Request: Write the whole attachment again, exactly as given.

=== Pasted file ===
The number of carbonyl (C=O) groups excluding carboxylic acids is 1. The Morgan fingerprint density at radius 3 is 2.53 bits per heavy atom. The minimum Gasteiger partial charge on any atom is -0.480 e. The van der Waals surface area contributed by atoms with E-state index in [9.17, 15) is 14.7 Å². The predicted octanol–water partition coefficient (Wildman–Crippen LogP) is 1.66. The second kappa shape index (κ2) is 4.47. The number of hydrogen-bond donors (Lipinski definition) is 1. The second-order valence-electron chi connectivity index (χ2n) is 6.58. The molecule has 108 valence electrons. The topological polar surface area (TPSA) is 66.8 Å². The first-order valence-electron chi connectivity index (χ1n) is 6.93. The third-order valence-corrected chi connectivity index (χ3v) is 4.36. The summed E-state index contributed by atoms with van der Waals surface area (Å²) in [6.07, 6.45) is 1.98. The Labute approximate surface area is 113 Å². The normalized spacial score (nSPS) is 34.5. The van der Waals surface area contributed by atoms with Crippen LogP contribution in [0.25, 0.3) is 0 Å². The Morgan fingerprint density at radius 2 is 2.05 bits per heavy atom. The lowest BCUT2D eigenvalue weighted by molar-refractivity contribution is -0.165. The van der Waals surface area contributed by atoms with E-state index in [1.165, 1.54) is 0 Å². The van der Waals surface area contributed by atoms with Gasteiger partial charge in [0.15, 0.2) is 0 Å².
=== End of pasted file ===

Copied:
The number of carbonyl (C=O) groups excluding carboxylic acids is 1. The Morgan fingerprint density at radius 3 is 2.53 bits per heavy atom. The minimum Gasteiger partial charge on any atom is -0.480 e. The van der Waals surface area contributed by atoms with E-state index in [9.17, 15) is 14.7 Å². The predicted octanol–water partition coefficient (Wildman–Crippen LogP) is 1.66. The second kappa shape index (κ2) is 4.47. The number of hydrogen-bond donors (Lipinski definition) is 1. The second-order valence-electron chi connectivity index (χ2n) is 6.58. The molecule has 108 valence electrons. The topological polar surface area (TPSA) is 66.8 Å². The first-order valence-electron chi connectivity index (χ1n) is 6.93. The third-order valence-corrected chi connectivity index (χ3v) is 4.36. The summed E-state index contributed by atoms with van der Waals surface area (Å²) in [6.07, 6.45) is 1.98. The Labute approximate surface area is 113 Å². The normalized spacial score (nSPS) is 34.5. The van der Waals surface area contributed by atoms with Crippen LogP contribution in [0.25, 0.3) is 0 Å². The Morgan fingerprint density at radius 2 is 2.05 bits per heavy atom. The lowest BCUT2D eigenvalue weighted by molar-refractivity contribution is -0.165. The van der Waals surface area contributed by atoms with E-state index in [1.165, 1.54) is 0 Å². The van der Waals surface area contributed by atoms with Gasteiger partial charge in [0.15, 0.2) is 0 Å².